The project is the gift and brainchild of Michigan alumnus Charles T. Munger, a philanthropist who serves as Warren T. Buffett’s vice chairman at Berkshire Hathaway. Munger’s $110 million gift to the university earlier this year came with specific design stipulations, reflected in Michigan’s plan. In an announcement earlier this year, Michigan billed the residence as a "community of scholars."  Some $100 million will go toward building the residence on the central campus, and $10 million will be reserved for fellowships for select students living there.
The rest of the project cost -- $75 million – will be funded with lease revenue.
Saccone said many graduate students appreciated Munger’s gift, and that elements of the plan – including his desire to facilitate communication across the disciplines -- were appealing to graduate students, according to the online survey.
But in general, he said, graduate students value affordability and personal space, and “would prefer to interact with fewer roommates in a more intimate setting.”
In addition to the poll  – in which 96 percent of 233 respondents (of 8,000 total graduate students) said they would not choose to live in the Munger residence – graduate students voiced their concerns during an in-person forum earlier this month.
"When you’re still working from, in a lot of cases, a research stipend or something like that, you have to be pretty frugal with what you’re spending on housing,” said Michael Hand, a Ph.D. candidate in electrical engineering and Rackham Student Government representative, said during the event. Others said spending $1,000 on rent would increase their debt and other still complained about the lack of input sought from the student body in coming up with the design.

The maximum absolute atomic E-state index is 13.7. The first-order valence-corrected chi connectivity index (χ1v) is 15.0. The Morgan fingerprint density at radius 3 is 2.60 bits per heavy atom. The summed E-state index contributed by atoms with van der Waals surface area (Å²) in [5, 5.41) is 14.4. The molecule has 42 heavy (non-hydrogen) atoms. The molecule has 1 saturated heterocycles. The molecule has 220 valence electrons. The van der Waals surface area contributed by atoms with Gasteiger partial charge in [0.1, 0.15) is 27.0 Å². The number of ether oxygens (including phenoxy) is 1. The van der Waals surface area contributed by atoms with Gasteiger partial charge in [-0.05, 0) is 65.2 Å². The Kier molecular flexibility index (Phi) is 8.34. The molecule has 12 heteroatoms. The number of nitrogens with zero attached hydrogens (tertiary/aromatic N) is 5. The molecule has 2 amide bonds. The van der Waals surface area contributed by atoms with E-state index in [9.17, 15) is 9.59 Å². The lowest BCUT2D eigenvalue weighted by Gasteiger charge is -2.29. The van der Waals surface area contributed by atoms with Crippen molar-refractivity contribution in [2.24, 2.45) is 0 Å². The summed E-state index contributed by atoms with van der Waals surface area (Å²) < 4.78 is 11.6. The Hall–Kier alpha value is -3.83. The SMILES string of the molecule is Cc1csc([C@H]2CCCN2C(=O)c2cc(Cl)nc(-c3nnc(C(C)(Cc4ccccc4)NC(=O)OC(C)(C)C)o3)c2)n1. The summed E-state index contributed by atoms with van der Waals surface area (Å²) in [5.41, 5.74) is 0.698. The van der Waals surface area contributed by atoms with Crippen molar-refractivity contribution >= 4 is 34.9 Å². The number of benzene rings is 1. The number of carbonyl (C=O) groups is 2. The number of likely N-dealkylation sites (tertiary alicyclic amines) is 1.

Saccone said as much in a letter to the university's Board of Regents, read at their meeting last week. But it still approved the plan, and Michigan soon will move forward with construction.
Logan said he believes the residence will be popular, given that undergraduate dormitories have overtaken several existing graduate student housing facilities in recent years, increasing the already-unmet demand for single graduate student housing. Rent per student for those residences ranges  from about $600 for a double occupancy, two-bedroom apartment, to $975 for a 1-bedroom apartment with air conditioning.
A similar project funded by Munger at Stanford University has been full since it opened in 2009. (Munger’s wife is a graduate of Stanford.)
A Stanford spokeswoman said via e-mail that the Munger Graduate Residence is “very popular and always 100 percent occupied -- as is all of our graduate housing.” Still, that project prioritizes law school students, and most apartments have four bedrooms – not seven. Michigan already has a residence hall dedicated to law students, the renovation of which Munger also helped fund.
Depending on the configuration of the unit, Stanford's graduate housing is $1322 to $1679 per month -- designed to be competitive with the surrounding market, the spokeswoman said, where housing is quite expensive. That could drive more students onto its campus to live.
Nationwide, it's hard to know how many universities offer graduate student housing for single graduate students (some universities also offer housing for married students or students with families). The Association of College and University Housing Officers International doesn't track that data. But select universities are opting to increase their offerings. The University of Nevada at Las Vegas, for example, is considering  purchasing an apartment complex next to campus to convert into graduate residences. Proponents say the location will make for safer, more convenient living for graduate students, some of whom work well into the night in labs.